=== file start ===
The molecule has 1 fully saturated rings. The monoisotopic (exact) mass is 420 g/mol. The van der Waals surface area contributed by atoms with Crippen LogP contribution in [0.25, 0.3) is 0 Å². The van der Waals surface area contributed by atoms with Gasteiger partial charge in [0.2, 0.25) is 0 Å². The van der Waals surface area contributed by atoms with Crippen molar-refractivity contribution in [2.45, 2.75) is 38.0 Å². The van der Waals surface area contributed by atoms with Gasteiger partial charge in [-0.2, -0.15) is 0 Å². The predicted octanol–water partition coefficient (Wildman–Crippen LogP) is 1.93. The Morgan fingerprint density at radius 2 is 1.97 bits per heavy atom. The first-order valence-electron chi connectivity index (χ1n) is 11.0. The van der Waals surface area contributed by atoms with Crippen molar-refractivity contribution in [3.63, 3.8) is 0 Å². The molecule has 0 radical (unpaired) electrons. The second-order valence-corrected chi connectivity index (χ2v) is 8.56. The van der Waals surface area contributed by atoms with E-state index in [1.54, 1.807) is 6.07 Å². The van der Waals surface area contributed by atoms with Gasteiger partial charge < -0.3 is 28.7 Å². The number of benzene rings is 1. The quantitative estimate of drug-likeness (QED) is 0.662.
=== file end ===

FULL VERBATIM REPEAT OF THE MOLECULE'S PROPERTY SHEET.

The molecule has 1 fully saturated rings. The monoisotopic (exact) mass is 420 g/mol. The van der Waals surface area contributed by atoms with Crippen LogP contribution in [0.25, 0.3) is 0 Å². The van der Waals surface area contributed by atoms with Gasteiger partial charge in [0.2, 0.25) is 0 Å². The van der Waals surface area contributed by atoms with Crippen molar-refractivity contribution in [2.45, 2.75) is 38.0 Å². The van der Waals surface area contributed by atoms with Gasteiger partial charge in [-0.2, -0.15) is 0 Å². The predicted octanol–water partition coefficient (Wildman–Crippen LogP) is 1.93. The Morgan fingerprint density at radius 2 is 1.97 bits per heavy atom. The first-order valence-electron chi connectivity index (χ1n) is 11.0. The van der Waals surface area contributed by atoms with Crippen molar-refractivity contribution in [3.63, 3.8) is 0 Å². The molecule has 0 radical (unpaired) electrons. The second-order valence-corrected chi connectivity index (χ2v) is 8.56. The van der Waals surface area contributed by atoms with E-state index in [1.54, 1.807) is 6.07 Å². The van der Waals surface area contributed by atoms with Gasteiger partial charge < -0.3 is 28.7 Å². The number of benzene rings is 1. The quantitative estimate of drug-likeness (QED) is 0.662.